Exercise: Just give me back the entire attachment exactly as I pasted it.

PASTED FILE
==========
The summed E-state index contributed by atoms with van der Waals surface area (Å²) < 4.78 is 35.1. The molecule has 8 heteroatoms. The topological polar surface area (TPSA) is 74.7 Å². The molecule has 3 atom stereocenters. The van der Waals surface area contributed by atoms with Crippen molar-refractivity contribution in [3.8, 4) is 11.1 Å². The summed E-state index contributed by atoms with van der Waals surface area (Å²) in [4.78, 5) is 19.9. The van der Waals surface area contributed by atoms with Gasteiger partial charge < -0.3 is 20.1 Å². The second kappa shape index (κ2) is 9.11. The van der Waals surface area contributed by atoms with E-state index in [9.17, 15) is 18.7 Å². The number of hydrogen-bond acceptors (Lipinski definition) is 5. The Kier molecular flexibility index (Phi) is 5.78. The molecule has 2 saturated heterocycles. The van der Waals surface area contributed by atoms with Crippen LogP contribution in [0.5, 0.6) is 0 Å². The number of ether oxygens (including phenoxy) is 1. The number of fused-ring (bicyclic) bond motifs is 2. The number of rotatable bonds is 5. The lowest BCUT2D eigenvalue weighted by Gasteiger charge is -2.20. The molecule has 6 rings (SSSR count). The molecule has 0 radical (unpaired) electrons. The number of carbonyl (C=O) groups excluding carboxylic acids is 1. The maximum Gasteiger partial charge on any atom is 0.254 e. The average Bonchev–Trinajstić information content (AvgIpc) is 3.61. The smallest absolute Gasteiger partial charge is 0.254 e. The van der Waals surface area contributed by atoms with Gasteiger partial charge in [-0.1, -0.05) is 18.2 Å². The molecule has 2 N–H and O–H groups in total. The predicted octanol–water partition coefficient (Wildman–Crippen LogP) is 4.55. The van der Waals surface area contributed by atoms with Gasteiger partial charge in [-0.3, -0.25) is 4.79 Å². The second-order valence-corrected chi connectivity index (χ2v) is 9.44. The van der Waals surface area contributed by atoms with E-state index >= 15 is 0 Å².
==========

The summed E-state index contributed by atoms with van der Waals surface area (Å²) < 4.78 is 35.1. The molecule has 8 heteroatoms. The topological polar surface area (TPSA) is 74.7 Å². The molecule has 3 atom stereocenters. The van der Waals surface area contributed by atoms with Crippen molar-refractivity contribution in [3.8, 4) is 11.1 Å². The summed E-state index contributed by atoms with van der Waals surface area (Å²) in [4.78, 5) is 19.9. The van der Waals surface area contributed by atoms with Gasteiger partial charge < -0.3 is 20.1 Å². The second kappa shape index (κ2) is 9.11. The van der Waals surface area contributed by atoms with E-state index in [9.17, 15) is 18.7 Å². The number of hydrogen-bond acceptors (Lipinski definition) is 5. The Kier molecular flexibility index (Phi) is 5.78. The molecule has 2 saturated heterocycles. The van der Waals surface area contributed by atoms with Crippen LogP contribution in [0.5, 0.6) is 0 Å². The number of ether oxygens (including phenoxy) is 1. The number of fused-ring (bicyclic) bond motifs is 2. The number of rotatable bonds is 5. The lowest BCUT2D eigenvalue weighted by Gasteiger charge is -2.20. The molecule has 6 rings (SSSR count). The molecule has 0 radical (unpaired) electrons. The number of carbonyl (C=O) groups excluding carboxylic acids is 1. The maximum Gasteiger partial charge on any atom is 0.254 e. The average Bonchev–Trinajstić information content (AvgIpc) is 3.61. The smallest absolute Gasteiger partial charge is 0.254 e. The van der Waals surface area contributed by atoms with Gasteiger partial charge in [-0.1, -0.05) is 18.2 Å². The molecule has 2 N–H and O–H groups in total. The predicted octanol–water partition coefficient (Wildman–Crippen LogP) is 4.55. The van der Waals surface area contributed by atoms with Gasteiger partial charge in [-0.3, -0.25) is 4.79 Å². The second-order valence-corrected chi connectivity index (χ2v) is 9.44. The van der Waals surface area contributed by atoms with E-state index >= 15 is 0 Å².